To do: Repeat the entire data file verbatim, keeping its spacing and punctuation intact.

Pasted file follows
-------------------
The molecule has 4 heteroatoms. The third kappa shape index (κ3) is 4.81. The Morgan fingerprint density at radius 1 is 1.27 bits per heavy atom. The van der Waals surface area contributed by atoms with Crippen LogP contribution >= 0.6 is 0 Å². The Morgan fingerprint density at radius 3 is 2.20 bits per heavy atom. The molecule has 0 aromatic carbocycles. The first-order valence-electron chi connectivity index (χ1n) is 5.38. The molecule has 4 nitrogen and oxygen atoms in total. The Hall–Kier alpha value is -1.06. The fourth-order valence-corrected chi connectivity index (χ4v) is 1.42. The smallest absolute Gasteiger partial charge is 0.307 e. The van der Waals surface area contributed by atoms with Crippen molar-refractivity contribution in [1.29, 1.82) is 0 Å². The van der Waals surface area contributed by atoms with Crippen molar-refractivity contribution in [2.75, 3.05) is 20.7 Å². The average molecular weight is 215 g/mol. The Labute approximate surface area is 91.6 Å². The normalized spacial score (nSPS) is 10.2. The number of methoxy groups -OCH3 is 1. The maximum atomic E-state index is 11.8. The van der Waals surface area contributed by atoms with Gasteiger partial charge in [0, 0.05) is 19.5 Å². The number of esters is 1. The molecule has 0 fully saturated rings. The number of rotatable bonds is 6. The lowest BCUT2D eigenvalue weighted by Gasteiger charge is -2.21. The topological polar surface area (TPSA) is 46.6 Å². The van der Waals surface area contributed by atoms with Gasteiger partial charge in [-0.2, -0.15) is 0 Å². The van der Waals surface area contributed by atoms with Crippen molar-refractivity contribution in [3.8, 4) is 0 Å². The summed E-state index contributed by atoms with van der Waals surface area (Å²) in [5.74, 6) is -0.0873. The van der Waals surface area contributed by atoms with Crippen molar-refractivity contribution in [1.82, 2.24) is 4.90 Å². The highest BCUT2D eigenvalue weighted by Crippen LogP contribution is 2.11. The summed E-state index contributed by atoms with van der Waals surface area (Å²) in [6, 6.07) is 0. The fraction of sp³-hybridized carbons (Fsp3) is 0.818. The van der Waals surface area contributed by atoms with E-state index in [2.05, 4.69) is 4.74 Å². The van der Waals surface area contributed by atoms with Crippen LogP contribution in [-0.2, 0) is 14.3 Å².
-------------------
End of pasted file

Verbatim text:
The molecule has 4 heteroatoms. The third kappa shape index (κ3) is 4.81. The Morgan fingerprint density at radius 1 is 1.27 bits per heavy atom. The van der Waals surface area contributed by atoms with Crippen LogP contribution >= 0.6 is 0 Å². The Morgan fingerprint density at radius 3 is 2.20 bits per heavy atom. The molecule has 0 aromatic carbocycles. The first-order valence-electron chi connectivity index (χ1n) is 5.38. The molecule has 4 nitrogen and oxygen atoms in total. The Hall–Kier alpha value is -1.06. The fourth-order valence-corrected chi connectivity index (χ4v) is 1.42. The smallest absolute Gasteiger partial charge is 0.307 e. The van der Waals surface area contributed by atoms with Crippen molar-refractivity contribution in [1.29, 1.82) is 0 Å². The van der Waals surface area contributed by atoms with Crippen molar-refractivity contribution in [2.75, 3.05) is 20.7 Å². The average molecular weight is 215 g/mol. The Labute approximate surface area is 91.6 Å². The normalized spacial score (nSPS) is 10.2. The number of methoxy groups -OCH3 is 1. The maximum atomic E-state index is 11.8. The van der Waals surface area contributed by atoms with Gasteiger partial charge in [0, 0.05) is 19.5 Å². The number of esters is 1. The molecule has 0 fully saturated rings. The number of rotatable bonds is 6. The lowest BCUT2D eigenvalue weighted by Gasteiger charge is -2.21. The topological polar surface area (TPSA) is 46.6 Å². The van der Waals surface area contributed by atoms with Gasteiger partial charge in [-0.2, -0.15) is 0 Å². The van der Waals surface area contributed by atoms with Crippen molar-refractivity contribution in [3.8, 4) is 0 Å². The summed E-state index contributed by atoms with van der Waals surface area (Å²) in [5.74, 6) is -0.0873. The van der Waals surface area contributed by atoms with Crippen molar-refractivity contribution in [1.82, 2.24) is 4.90 Å². The highest BCUT2D eigenvalue weighted by Crippen LogP contribution is 2.11. The summed E-state index contributed by atoms with van der Waals surface area (Å²) in [6, 6.07) is 0. The fraction of sp³-hybridized carbons (Fsp3) is 0.818. The van der Waals surface area contributed by atoms with E-state index in [2.05, 4.69) is 4.74 Å². The van der Waals surface area contributed by atoms with Crippen LogP contribution in [-0.2, 0) is 14.3 Å².